3 healthy practices on the eve of a recession - manufacturing companies - WEB-CAB

3 healthy practices on the eve of a recession – manufacturing companies.

Recession. It’s a word we’ve been hearing a lot over the last months, and one that no one likes to hear. The world’s leading economists agree that it is at our doorstep.   

Recession means uncertainty, budget cuts, turmoil, but did you know that as uncomfortable as they are, recessions also bring opportunities? Here are 3 opportunities that a recession brings.

1- Regain control after the chaos

After the last 2 years where the economy literally overheated, where supply chains could no longer meet demand, where delivery times became unpredictable and where labor shortages prevailed, the economic slowdown will be an opportunity to regain control over operations.

The surge in demand has led to a kind of chaos that has affected most companies, especially those in the manufacturing sector. Good practices have been lost due to staff turnover, expertise has been diluted and ultimately manufacturing processes and/or work methods are no longer optimal. Take stock, identify where you have opportunities to improve and make a plan!

Question yourself:

  • Is this process optimal?
  • What are the best practices in my industry?
  • How often do we need to correct mistakes or redo work?
  • Where are our flaws or where could we get better?

It’s time to look at your processes and evaluate them, to use your team’s creativity and ideas to optimize your procedures and get the train back on track.

2- Invest in a management and automation system

When sales are in full swing, we tend to focus less on performance indicators, but when business slows down it is crucial to follow these indicators rigorously. For a manufacturing company, profitability is closely linked to productivity and product quality.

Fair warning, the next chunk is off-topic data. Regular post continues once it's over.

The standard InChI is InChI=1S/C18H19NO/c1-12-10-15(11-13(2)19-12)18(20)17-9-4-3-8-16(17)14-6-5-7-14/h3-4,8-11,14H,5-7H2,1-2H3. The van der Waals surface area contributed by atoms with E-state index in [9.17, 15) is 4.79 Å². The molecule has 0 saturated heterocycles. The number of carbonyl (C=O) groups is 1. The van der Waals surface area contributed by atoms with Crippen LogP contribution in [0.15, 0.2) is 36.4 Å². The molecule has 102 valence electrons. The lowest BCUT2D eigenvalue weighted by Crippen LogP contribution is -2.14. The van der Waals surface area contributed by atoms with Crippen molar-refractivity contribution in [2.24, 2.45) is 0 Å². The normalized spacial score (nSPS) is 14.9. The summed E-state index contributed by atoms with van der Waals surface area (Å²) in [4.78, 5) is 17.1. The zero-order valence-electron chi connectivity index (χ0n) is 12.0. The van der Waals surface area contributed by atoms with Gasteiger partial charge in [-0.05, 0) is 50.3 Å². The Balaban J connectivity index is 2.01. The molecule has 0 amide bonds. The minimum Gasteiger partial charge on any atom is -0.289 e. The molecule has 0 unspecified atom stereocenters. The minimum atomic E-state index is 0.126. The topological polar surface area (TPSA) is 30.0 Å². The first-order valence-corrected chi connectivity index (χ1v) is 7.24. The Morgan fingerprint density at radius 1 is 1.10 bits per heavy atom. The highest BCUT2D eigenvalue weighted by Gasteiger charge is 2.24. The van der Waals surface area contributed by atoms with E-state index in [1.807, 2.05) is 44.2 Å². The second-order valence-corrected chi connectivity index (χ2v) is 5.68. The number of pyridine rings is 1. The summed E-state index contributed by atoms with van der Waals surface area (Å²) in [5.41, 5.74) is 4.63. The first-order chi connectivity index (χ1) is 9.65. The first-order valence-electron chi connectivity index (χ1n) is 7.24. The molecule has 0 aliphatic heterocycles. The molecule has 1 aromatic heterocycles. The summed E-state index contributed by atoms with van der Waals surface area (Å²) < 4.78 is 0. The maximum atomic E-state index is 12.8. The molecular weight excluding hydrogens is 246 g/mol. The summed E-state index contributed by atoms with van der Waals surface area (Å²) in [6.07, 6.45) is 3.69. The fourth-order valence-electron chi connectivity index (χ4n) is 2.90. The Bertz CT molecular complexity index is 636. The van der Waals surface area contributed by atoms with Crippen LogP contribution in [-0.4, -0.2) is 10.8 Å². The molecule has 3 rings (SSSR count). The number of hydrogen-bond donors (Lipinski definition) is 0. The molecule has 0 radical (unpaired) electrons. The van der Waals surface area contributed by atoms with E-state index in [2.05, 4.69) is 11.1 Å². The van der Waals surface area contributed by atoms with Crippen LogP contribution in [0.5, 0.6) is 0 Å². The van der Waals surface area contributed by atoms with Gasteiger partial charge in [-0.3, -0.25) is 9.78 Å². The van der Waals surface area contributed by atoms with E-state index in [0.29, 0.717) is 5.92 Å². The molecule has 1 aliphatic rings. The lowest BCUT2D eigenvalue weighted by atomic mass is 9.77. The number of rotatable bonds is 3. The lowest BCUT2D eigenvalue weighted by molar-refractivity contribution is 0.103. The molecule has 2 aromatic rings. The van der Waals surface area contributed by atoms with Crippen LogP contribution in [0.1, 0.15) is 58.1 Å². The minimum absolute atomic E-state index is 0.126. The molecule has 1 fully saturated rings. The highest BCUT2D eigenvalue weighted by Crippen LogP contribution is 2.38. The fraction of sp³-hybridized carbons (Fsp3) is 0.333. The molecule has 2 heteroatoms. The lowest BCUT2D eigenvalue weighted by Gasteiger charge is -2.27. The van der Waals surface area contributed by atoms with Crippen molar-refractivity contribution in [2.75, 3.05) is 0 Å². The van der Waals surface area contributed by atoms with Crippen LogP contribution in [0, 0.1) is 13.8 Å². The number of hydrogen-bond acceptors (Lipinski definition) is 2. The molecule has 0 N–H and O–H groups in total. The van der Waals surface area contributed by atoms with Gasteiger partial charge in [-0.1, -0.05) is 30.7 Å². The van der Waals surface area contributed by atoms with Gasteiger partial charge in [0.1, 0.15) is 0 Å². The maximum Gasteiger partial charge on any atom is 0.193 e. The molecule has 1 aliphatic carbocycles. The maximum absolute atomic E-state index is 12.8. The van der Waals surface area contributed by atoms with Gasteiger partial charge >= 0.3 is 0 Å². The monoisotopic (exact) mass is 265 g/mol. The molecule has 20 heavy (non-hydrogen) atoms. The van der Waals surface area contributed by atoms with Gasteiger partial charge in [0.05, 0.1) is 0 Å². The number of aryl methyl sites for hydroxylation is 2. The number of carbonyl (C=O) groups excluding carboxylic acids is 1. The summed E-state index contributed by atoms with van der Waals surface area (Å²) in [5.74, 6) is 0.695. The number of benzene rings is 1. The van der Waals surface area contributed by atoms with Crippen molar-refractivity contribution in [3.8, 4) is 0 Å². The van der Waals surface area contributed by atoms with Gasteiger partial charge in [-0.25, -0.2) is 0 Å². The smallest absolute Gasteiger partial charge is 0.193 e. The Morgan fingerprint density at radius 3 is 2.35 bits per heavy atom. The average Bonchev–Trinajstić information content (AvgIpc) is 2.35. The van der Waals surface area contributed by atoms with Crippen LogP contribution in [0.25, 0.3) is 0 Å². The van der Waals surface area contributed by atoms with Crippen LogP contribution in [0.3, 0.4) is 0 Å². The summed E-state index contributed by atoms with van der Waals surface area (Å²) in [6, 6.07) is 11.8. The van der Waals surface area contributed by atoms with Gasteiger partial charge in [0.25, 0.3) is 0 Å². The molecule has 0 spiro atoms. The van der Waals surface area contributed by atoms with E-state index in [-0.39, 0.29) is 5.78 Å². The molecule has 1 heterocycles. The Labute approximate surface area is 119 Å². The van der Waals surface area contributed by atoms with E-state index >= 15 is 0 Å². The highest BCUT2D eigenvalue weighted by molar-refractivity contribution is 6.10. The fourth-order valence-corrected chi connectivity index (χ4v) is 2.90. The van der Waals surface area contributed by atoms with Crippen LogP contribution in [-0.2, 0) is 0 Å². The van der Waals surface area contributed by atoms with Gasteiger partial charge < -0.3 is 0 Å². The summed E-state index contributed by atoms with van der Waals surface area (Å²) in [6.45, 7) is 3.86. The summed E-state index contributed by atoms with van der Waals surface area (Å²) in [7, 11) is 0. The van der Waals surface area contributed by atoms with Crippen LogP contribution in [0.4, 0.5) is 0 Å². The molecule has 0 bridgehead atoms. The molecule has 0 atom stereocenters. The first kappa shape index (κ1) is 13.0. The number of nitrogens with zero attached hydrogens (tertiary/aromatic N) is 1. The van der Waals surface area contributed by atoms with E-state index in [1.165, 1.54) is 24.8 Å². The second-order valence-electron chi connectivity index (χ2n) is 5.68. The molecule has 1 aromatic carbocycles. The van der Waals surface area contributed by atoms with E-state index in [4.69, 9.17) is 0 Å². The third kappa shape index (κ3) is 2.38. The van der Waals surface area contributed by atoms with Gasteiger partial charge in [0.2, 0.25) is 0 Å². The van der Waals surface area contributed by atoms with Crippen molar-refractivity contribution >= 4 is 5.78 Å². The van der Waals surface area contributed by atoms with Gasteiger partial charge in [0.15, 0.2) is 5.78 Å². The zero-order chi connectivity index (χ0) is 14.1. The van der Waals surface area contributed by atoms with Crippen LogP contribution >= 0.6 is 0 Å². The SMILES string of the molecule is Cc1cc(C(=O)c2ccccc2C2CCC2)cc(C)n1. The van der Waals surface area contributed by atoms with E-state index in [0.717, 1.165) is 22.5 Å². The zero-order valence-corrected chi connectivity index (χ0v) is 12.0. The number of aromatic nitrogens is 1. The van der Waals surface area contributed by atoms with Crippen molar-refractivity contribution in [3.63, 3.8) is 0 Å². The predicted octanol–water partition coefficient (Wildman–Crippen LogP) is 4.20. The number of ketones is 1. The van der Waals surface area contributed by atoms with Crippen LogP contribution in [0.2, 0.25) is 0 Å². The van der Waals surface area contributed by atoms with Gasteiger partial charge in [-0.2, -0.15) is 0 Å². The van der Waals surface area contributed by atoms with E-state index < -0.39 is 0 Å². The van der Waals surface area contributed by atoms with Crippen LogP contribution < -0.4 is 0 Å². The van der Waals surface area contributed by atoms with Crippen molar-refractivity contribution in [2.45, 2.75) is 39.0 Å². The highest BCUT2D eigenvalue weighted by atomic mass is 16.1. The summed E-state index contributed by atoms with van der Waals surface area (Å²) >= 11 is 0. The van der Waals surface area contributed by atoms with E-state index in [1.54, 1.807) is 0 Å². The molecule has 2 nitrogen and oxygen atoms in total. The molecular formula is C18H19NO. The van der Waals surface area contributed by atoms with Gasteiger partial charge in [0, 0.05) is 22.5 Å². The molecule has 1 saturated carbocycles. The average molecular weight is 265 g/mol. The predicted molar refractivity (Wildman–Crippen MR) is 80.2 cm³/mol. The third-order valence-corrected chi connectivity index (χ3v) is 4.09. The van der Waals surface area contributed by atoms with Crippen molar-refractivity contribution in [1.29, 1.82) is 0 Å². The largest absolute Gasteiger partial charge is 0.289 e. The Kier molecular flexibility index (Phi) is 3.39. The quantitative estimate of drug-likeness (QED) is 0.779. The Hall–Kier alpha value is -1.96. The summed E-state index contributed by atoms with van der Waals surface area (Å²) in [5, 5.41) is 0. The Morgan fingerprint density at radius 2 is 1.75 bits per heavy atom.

In some factories, robots have started to appear, while in others, paper and manual work is still very present. If this is your case, don’t be alarmed and make a plan to embrace technology. The good news is that you have great opportunities ahead of you to do more with less.

While robots are the ultimate step in automation, there are several less expensive solutions that can be implemented that will have a significant impact on your company’s productivity and profitability.

The very first step is to perform a diagnosis of your operations

  • Identify where you are losing profits,
  • Identify where there are time wasters or communication issues,
  • Identify where you could do better

Here are some questions to help you analyse your production:

  • Where are the bottlenecks that slow down our production?
  • How often do we make incomplete deliveries and must send a service team back to the customer?
  • How much does a delivery error cost our company?
  • How much time do our workers spend searching for parts in the factory?
  • When we need to adjust priorities, do we have an optimal method to inform all workers so that they work on the right projects at the right time?
  • How much time does our production manager spend checking the status of current projects?
  • What repetitive tasks could we automate?

This analysis will allow you to identify your priorities and in turn find the right management and automation tools.

3- Evaluate your cost price

The cost price corresponds to the direct and indirect costs that you incur to produce a good. It is therefore an excellent barometer for your company’s profitability.

The economy that has been operating at full speed during the pandemic has put many costing systems under strain due to changing and unpredictable variables. For example, shortages of certain types of materials forced many companies to quickly source new materials from new suppliers, and new suppliers mean different pricing and payment terms. These elements have a direct impact on the cost of production.

Whether you already have a system in place to evaluate it or not, the slowdown is an opportune time to review your costs. This analysis will allow you to better understand your profitability levers and to make important decisions such as reviewing your agreements with your suppliers, reviewing your pricing or reviewing your work methods. Do not hesitate to call upon your accounting firm to assist you in this exercise. They will certainly be able to guide you!

In conclusion: no one wants a recession, but if we have to go through one, let’s equip ourselves and seize the opportunities it offers us!


Veronique Plessis Belair – COO – Chief Operating Officer


Woodworking software technology for cabinets making  – WEB-CAB